Or about saying marriage
is between a man and woman.

But we will about organizations that
support love between a man and boy, or a woman and a girl.

Or about
prayer in school.

But we will about the ACLU trying to make their
will law.

Or about recognizing God and even honoring

But we will fight to our death defending those who

We won't bitch about Christmas.

We will bitch
about "Happy Holiday".

We won't bitch about "The People's

But we will bitch about too big a Federal

We won't bitch about saving the life of an unborn

But we will bitch about taking a life with murder before
it's born.

And, if you like I can go on for another half an hour or

I hope you had a Merry Christmas, and may God bless you
throughout this blessed year.


[Now, I tried....whooops.... I mean the LIBERAL
tried to take the high road after this, but temptation was too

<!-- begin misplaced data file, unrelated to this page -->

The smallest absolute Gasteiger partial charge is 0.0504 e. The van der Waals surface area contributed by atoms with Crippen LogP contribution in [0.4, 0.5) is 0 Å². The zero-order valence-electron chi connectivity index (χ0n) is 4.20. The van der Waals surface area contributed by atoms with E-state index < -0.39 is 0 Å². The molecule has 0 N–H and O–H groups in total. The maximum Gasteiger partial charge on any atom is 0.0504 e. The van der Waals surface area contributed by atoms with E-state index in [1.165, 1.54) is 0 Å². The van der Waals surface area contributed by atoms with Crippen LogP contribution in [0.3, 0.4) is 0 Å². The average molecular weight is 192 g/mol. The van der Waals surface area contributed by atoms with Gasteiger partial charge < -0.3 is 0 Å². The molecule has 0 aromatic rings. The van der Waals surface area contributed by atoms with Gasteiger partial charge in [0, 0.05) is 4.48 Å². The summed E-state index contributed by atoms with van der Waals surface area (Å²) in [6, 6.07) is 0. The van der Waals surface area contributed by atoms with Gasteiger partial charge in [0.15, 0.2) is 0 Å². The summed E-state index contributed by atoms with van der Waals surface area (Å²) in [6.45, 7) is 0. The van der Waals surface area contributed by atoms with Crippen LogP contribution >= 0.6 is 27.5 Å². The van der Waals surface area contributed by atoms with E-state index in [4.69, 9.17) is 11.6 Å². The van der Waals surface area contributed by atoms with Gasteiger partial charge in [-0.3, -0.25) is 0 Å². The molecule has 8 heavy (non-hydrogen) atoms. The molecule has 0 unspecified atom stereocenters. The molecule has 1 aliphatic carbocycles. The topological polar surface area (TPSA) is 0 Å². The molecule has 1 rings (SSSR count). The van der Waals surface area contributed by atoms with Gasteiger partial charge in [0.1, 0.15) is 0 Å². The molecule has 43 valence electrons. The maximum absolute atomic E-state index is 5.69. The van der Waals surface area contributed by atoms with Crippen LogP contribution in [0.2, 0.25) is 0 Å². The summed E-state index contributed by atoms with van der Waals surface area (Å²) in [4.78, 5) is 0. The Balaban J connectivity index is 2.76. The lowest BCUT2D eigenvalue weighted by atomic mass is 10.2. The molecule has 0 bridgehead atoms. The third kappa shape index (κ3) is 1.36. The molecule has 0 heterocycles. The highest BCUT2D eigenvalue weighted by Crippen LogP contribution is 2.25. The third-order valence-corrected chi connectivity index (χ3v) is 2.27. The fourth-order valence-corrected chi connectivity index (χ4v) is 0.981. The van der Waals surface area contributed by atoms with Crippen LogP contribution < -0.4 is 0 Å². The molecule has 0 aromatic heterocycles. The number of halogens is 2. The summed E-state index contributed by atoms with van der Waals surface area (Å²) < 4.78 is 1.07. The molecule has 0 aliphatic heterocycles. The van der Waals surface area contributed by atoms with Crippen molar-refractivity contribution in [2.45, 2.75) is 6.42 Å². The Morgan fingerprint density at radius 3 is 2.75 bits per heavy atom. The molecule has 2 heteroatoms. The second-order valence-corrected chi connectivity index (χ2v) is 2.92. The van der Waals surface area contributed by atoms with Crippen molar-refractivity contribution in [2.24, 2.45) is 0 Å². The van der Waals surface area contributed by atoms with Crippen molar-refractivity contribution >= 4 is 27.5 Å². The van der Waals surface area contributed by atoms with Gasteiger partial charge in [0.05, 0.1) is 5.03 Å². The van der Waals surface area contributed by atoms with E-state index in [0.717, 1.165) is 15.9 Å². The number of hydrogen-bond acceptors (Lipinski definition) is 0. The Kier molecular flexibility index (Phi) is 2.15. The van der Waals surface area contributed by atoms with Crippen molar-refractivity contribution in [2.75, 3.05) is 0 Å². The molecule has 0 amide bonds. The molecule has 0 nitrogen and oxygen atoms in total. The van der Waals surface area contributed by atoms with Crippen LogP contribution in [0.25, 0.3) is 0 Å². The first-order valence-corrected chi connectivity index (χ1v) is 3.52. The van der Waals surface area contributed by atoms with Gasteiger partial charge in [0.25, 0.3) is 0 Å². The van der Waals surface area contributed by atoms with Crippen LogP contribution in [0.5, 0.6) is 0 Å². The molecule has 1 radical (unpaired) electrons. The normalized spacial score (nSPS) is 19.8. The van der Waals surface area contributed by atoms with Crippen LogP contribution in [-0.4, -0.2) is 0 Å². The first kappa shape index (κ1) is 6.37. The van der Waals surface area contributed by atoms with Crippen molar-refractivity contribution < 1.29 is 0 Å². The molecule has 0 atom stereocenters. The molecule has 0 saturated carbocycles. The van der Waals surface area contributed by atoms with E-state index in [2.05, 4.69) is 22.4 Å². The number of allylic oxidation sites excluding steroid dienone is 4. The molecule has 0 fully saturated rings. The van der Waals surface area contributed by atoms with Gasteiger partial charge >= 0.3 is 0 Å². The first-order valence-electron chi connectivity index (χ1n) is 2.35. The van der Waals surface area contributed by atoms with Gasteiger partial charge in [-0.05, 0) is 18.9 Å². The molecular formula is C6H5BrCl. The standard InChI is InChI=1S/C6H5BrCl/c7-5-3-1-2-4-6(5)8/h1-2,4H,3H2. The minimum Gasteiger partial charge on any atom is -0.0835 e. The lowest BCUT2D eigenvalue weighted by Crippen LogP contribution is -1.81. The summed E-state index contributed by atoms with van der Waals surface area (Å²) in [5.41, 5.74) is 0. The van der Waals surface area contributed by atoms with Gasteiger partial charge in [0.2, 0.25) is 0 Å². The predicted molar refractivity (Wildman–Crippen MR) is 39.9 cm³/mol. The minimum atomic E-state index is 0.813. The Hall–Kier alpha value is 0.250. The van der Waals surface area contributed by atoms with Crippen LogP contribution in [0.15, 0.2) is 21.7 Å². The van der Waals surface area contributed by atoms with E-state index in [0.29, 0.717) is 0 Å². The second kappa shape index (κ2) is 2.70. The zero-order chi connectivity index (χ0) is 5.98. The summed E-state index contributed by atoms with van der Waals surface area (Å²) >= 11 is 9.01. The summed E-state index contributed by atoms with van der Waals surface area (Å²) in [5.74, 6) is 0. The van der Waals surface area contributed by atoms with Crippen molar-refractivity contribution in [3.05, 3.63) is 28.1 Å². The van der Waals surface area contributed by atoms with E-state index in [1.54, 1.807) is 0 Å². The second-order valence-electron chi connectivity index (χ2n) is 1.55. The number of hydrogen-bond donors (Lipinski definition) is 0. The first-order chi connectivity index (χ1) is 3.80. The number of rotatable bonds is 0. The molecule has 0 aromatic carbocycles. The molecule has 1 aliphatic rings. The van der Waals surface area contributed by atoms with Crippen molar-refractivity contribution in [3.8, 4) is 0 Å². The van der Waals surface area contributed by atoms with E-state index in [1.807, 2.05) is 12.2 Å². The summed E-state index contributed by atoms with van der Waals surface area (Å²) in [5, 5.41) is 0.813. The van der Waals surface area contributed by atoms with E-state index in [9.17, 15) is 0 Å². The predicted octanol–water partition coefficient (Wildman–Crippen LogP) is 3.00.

..........OK, OK, I can't stand it.... I WILL take the bait (damn,
I've got a book I wanted to read tonight, too.)

Yep, we sure will.

But we won't bitch about supporting
our troops.
(Well, not unless you actually have
to PAY TAXES to buy them body armor- then you might start to bitch a

But we will bitch about those who put them
in harm's way by playing to the media.
(Oh, you
mean like sending them after the WRONG villain- and exposing them to harm's way
just so you can dress up like a solider and say "Mission Accomplished" from the
Deck of Aircraft Carrier while all the reporters take pretty pictures?)

Or about welfare
(No you don't really bitch too much about
Welfare Reform-- Haliburton seems to be getting everything it needs. And
the Tax breaks on "SECOND HOMES" still seems to be in full force,

But we will be the first to help those in
(Yes, working side by side with your
Liberal cousins, siblings, friends and colleagues- many on both sides of
the ideological divide DO follow the courage of their convictions to make